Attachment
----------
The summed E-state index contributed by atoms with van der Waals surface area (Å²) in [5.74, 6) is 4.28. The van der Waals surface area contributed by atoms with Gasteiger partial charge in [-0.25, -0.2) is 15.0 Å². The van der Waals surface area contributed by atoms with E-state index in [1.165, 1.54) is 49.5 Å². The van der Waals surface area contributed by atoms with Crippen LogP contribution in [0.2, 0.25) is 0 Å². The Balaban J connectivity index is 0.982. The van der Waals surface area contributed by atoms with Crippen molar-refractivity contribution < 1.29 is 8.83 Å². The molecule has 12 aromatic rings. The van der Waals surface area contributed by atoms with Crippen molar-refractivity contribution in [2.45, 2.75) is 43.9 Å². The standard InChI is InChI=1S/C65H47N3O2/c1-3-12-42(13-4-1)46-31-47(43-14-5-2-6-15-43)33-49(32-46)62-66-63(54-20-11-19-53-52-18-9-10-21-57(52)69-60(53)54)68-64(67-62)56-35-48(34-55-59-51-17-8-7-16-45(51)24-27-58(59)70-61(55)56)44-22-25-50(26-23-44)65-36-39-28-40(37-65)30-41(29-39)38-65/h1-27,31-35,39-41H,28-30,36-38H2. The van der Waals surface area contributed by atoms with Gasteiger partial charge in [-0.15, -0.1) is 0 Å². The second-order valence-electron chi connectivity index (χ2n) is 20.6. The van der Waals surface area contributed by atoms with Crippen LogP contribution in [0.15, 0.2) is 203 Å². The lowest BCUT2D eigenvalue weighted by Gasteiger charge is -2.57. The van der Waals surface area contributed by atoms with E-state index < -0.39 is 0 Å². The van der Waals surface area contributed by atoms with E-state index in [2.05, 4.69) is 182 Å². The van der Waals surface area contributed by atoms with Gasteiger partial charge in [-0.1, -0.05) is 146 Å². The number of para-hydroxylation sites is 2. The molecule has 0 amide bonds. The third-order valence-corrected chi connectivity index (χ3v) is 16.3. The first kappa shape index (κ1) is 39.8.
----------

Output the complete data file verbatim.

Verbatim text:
The summed E-state index contributed by atoms with van der Waals surface area (Å²) in [5.74, 6) is 4.28. The van der Waals surface area contributed by atoms with Gasteiger partial charge in [-0.25, -0.2) is 15.0 Å². The van der Waals surface area contributed by atoms with E-state index in [1.165, 1.54) is 49.5 Å². The van der Waals surface area contributed by atoms with Crippen LogP contribution in [0.2, 0.25) is 0 Å². The Balaban J connectivity index is 0.982. The van der Waals surface area contributed by atoms with Crippen molar-refractivity contribution < 1.29 is 8.83 Å². The molecule has 12 aromatic rings. The van der Waals surface area contributed by atoms with Crippen molar-refractivity contribution in [2.45, 2.75) is 43.9 Å². The standard InChI is InChI=1S/C65H47N3O2/c1-3-12-42(13-4-1)46-31-47(43-14-5-2-6-15-43)33-49(32-46)62-66-63(54-20-11-19-53-52-18-9-10-21-57(52)69-60(53)54)68-64(67-62)56-35-48(34-55-59-51-17-8-7-16-45(51)24-27-58(59)70-61(55)56)44-22-25-50(26-23-44)65-36-39-28-40(37-65)30-41(29-39)38-65/h1-27,31-35,39-41H,28-30,36-38H2. The van der Waals surface area contributed by atoms with Gasteiger partial charge in [-0.15, -0.1) is 0 Å². The second-order valence-electron chi connectivity index (χ2n) is 20.6. The van der Waals surface area contributed by atoms with Crippen LogP contribution in [0.15, 0.2) is 203 Å². The lowest BCUT2D eigenvalue weighted by Gasteiger charge is -2.57. The van der Waals surface area contributed by atoms with E-state index < -0.39 is 0 Å². The van der Waals surface area contributed by atoms with E-state index in [2.05, 4.69) is 182 Å². The van der Waals surface area contributed by atoms with Gasteiger partial charge in [-0.1, -0.05) is 146 Å². The number of para-hydroxylation sites is 2. The molecule has 0 amide bonds. The third-order valence-corrected chi connectivity index (χ3v) is 16.3. The first kappa shape index (κ1) is 39.8.